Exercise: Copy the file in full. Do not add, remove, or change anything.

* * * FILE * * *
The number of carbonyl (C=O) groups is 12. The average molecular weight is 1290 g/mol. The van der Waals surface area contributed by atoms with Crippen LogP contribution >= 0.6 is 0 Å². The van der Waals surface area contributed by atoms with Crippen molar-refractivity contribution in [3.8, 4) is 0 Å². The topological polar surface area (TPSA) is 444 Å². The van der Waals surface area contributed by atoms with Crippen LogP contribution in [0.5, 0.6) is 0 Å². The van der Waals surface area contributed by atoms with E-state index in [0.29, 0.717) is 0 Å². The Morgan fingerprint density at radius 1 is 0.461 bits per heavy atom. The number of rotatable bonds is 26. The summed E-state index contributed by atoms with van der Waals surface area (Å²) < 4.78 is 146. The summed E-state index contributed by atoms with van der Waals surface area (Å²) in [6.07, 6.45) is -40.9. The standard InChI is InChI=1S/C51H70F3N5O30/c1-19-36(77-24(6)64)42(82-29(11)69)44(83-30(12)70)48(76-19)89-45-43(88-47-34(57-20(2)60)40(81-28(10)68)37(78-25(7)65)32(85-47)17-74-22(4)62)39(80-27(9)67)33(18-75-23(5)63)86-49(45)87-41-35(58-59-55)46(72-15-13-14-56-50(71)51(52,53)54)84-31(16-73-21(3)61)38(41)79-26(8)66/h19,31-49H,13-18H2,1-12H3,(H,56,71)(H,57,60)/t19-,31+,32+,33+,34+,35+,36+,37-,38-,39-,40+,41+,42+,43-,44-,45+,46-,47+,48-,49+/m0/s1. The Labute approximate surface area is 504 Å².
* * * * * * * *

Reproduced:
The number of carbonyl (C=O) groups is 12. The average molecular weight is 1290 g/mol. The van der Waals surface area contributed by atoms with Crippen LogP contribution >= 0.6 is 0 Å². The van der Waals surface area contributed by atoms with Crippen molar-refractivity contribution in [3.8, 4) is 0 Å². The topological polar surface area (TPSA) is 444 Å². The van der Waals surface area contributed by atoms with Crippen LogP contribution in [0.5, 0.6) is 0 Å². The van der Waals surface area contributed by atoms with E-state index in [0.29, 0.717) is 0 Å². The Morgan fingerprint density at radius 1 is 0.461 bits per heavy atom. The number of rotatable bonds is 26. The summed E-state index contributed by atoms with van der Waals surface area (Å²) < 4.78 is 146. The summed E-state index contributed by atoms with van der Waals surface area (Å²) in [6.07, 6.45) is -40.9. The standard InChI is InChI=1S/C51H70F3N5O30/c1-19-36(77-24(6)64)42(82-29(11)69)44(83-30(12)70)48(76-19)89-45-43(88-47-34(57-20(2)60)40(81-28(10)68)37(78-25(7)65)32(85-47)17-74-22(4)62)39(80-27(9)67)33(18-75-23(5)63)86-49(45)87-41-35(58-59-55)46(72-15-13-14-56-50(71)51(52,53)54)84-31(16-73-21(3)61)38(41)79-26(8)66/h19,31-49H,13-18H2,1-12H3,(H,56,71)(H,57,60)/t19-,31+,32+,33+,34+,35+,36+,37-,38-,39-,40+,41+,42+,43-,44-,45+,46-,47+,48-,49+/m0/s1. The Labute approximate surface area is 504 Å².